Those Left Behind: Gaps in College Attainment by Race and Geography

Those Left Behind: Gaps in College Attainment by Race and Geography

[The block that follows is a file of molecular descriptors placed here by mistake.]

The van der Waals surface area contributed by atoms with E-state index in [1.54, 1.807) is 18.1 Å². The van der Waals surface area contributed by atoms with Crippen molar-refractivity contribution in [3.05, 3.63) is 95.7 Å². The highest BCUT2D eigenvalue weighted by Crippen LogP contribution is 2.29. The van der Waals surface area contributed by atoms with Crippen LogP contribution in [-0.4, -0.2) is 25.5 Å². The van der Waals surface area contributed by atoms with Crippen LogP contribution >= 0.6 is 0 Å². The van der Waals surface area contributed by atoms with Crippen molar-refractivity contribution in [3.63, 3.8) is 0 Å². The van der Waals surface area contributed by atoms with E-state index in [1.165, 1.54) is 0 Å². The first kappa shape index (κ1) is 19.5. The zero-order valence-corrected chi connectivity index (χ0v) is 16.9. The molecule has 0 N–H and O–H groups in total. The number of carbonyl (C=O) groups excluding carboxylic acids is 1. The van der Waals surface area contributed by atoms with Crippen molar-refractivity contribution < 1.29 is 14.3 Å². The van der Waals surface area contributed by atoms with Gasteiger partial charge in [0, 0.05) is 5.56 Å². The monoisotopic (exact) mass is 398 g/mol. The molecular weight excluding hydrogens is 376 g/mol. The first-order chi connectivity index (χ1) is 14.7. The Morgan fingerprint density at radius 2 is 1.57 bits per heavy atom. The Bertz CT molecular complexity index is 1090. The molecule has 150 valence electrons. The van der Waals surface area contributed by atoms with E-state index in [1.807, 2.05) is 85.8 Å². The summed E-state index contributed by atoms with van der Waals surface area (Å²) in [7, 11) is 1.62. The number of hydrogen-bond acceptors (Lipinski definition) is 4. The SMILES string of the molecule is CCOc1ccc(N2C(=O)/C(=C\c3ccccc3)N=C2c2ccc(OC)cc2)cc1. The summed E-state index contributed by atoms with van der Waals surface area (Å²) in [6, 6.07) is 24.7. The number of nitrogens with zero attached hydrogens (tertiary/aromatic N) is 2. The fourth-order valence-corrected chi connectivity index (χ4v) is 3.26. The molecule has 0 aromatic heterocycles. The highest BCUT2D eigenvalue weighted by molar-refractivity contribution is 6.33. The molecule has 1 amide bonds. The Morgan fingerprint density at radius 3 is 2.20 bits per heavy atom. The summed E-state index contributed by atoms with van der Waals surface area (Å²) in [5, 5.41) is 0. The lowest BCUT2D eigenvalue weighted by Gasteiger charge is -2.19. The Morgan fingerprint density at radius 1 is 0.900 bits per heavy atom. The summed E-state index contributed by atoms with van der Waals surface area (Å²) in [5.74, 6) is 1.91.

Although 39 percent of Americans age 25 and older have an associates' or higher degree, there are large gaps in college attainment rates between rural and urban areas, while high rates in urban communities often mask stark disparities by race and/or ethnicity, a report and interactive map from the Center for American Progress finds. Based on aggregated American Community Survey data from 2013 to 2017, the report, Those Left Behind: Gaps in College Attainment by Race and Geography, examined degree attainment rates in every U.S. county and found that 92 percent of people with bachelor's degrees live in urban or suburban areas, while just 14 percent of the nation's college campuses are located in rural counties, which collectively comprise 97 percent of the country's land area. Yet even in urban areas, where two-thirds of all college campuses are located, historical inequities, inadequate access to high-quality institutions, and migration, among other issues, play a role in limiting postsecondary opportunities for people of color, with urban areas such as New York City, Denver, San Francisco, Boston, Atlanta, Los Angeles, and Chicago having some of the largest racial and ethnic attainment gaps in the country. To help address these disparities, the report recommends that local governments support college campuses and students through subsidies and wraparound services; that states increase and more equitably allocate funding for higher education; and that the federal government implement policies that improve affordability, accessibility, and quality of higher education.

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